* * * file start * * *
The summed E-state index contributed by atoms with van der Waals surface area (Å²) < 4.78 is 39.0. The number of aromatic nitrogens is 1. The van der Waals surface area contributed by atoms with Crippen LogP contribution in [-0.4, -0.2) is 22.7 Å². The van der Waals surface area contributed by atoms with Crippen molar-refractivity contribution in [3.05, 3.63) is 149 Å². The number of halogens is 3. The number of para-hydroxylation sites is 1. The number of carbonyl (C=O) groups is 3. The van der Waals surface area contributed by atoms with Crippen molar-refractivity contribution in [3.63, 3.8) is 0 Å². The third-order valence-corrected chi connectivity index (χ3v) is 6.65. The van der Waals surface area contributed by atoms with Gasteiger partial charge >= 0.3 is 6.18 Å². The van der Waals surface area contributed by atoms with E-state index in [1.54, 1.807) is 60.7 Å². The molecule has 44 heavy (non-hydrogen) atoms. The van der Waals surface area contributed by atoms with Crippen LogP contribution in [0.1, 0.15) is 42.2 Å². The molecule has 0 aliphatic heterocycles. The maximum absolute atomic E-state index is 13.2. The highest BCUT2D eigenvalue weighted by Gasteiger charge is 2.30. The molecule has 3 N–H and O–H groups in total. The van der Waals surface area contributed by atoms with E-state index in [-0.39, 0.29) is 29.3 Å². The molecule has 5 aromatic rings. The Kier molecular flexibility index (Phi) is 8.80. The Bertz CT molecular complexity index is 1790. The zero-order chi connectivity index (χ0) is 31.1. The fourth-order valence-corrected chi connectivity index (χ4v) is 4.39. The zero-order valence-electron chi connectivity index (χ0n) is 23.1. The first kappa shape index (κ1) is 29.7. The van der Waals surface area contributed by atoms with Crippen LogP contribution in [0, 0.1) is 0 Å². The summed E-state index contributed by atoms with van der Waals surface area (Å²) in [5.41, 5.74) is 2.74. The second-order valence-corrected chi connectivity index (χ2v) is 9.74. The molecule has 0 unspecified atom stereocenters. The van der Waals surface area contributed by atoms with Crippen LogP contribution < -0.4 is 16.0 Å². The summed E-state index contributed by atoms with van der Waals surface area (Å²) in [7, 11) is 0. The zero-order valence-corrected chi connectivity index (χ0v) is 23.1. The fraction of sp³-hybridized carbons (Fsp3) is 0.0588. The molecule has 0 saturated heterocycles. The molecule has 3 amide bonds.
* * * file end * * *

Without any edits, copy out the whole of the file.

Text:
The summed E-state index contributed by atoms with van der Waals surface area (Å²) < 4.78 is 39.0. The number of aromatic nitrogens is 1. The van der Waals surface area contributed by atoms with Crippen LogP contribution in [-0.4, -0.2) is 22.7 Å². The van der Waals surface area contributed by atoms with Crippen molar-refractivity contribution in [3.05, 3.63) is 149 Å². The number of halogens is 3. The number of para-hydroxylation sites is 1. The number of carbonyl (C=O) groups is 3. The van der Waals surface area contributed by atoms with Crippen molar-refractivity contribution in [3.63, 3.8) is 0 Å². The third-order valence-corrected chi connectivity index (χ3v) is 6.65. The van der Waals surface area contributed by atoms with Gasteiger partial charge >= 0.3 is 6.18 Å². The van der Waals surface area contributed by atoms with E-state index in [1.54, 1.807) is 60.7 Å². The molecule has 44 heavy (non-hydrogen) atoms. The van der Waals surface area contributed by atoms with Crippen LogP contribution in [0.1, 0.15) is 42.2 Å². The molecule has 0 aliphatic heterocycles. The maximum absolute atomic E-state index is 13.2. The highest BCUT2D eigenvalue weighted by Gasteiger charge is 2.30. The molecule has 3 N–H and O–H groups in total. The van der Waals surface area contributed by atoms with E-state index in [-0.39, 0.29) is 29.3 Å². The molecule has 5 aromatic rings. The Kier molecular flexibility index (Phi) is 8.80. The Bertz CT molecular complexity index is 1790. The zero-order chi connectivity index (χ0) is 31.1. The fourth-order valence-corrected chi connectivity index (χ4v) is 4.39. The zero-order valence-electron chi connectivity index (χ0n) is 23.1. The first kappa shape index (κ1) is 29.7. The van der Waals surface area contributed by atoms with Crippen LogP contribution in [0, 0.1) is 0 Å². The summed E-state index contributed by atoms with van der Waals surface area (Å²) in [5.41, 5.74) is 2.74. The second-order valence-corrected chi connectivity index (χ2v) is 9.74. The molecule has 0 unspecified atom stereocenters. The van der Waals surface area contributed by atoms with Crippen LogP contribution < -0.4 is 16.0 Å². The summed E-state index contributed by atoms with van der Waals surface area (Å²) in [7, 11) is 0. The zero-order valence-corrected chi connectivity index (χ0v) is 23.1. The fraction of sp³-hybridized carbons (Fsp3) is 0.0588. The molecule has 0 saturated heterocycles. The molecule has 3 amide bonds.